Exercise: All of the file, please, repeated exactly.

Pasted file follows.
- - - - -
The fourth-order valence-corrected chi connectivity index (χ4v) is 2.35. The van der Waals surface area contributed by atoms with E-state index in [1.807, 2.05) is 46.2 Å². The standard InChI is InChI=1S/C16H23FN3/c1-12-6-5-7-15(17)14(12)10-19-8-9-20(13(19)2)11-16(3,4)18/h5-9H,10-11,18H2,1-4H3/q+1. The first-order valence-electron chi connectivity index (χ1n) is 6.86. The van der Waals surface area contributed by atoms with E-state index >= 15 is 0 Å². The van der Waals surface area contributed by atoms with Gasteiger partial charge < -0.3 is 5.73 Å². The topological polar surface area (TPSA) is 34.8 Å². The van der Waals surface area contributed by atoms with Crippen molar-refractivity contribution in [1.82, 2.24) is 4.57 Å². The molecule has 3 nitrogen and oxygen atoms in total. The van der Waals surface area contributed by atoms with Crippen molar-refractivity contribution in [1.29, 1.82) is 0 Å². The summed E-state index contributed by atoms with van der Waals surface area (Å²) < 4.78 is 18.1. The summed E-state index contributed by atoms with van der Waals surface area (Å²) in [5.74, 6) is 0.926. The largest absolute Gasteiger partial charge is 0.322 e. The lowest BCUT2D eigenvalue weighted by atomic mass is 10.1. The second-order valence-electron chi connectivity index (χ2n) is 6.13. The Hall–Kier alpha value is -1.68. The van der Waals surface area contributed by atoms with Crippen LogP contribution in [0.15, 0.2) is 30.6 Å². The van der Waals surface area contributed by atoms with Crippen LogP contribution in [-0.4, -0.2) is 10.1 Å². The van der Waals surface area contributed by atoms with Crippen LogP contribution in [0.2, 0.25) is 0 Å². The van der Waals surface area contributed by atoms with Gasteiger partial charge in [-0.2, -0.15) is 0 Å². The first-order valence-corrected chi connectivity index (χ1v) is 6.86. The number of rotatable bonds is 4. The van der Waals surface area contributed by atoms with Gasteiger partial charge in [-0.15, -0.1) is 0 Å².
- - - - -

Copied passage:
The fourth-order valence-corrected chi connectivity index (χ4v) is 2.35. The van der Waals surface area contributed by atoms with E-state index in [1.807, 2.05) is 46.2 Å². The standard InChI is InChI=1S/C16H23FN3/c1-12-6-5-7-15(17)14(12)10-19-8-9-20(13(19)2)11-16(3,4)18/h5-9H,10-11,18H2,1-4H3/q+1. The first-order valence-electron chi connectivity index (χ1n) is 6.86. The van der Waals surface area contributed by atoms with E-state index >= 15 is 0 Å². The van der Waals surface area contributed by atoms with Gasteiger partial charge < -0.3 is 5.73 Å². The topological polar surface area (TPSA) is 34.8 Å². The van der Waals surface area contributed by atoms with Crippen molar-refractivity contribution in [1.82, 2.24) is 4.57 Å². The molecule has 3 nitrogen and oxygen atoms in total. The van der Waals surface area contributed by atoms with Crippen molar-refractivity contribution in [1.29, 1.82) is 0 Å². The summed E-state index contributed by atoms with van der Waals surface area (Å²) < 4.78 is 18.1. The summed E-state index contributed by atoms with van der Waals surface area (Å²) in [5.74, 6) is 0.926. The largest absolute Gasteiger partial charge is 0.322 e. The lowest BCUT2D eigenvalue weighted by atomic mass is 10.1. The second-order valence-electron chi connectivity index (χ2n) is 6.13. The Hall–Kier alpha value is -1.68. The van der Waals surface area contributed by atoms with Crippen LogP contribution in [0.15, 0.2) is 30.6 Å². The van der Waals surface area contributed by atoms with Crippen LogP contribution in [-0.4, -0.2) is 10.1 Å². The van der Waals surface area contributed by atoms with Crippen LogP contribution in [0.2, 0.25) is 0 Å². The van der Waals surface area contributed by atoms with Gasteiger partial charge in [-0.2, -0.15) is 0 Å². The first-order valence-corrected chi connectivity index (χ1v) is 6.86. The number of rotatable bonds is 4. The van der Waals surface area contributed by atoms with Gasteiger partial charge in [-0.15, -0.1) is 0 Å².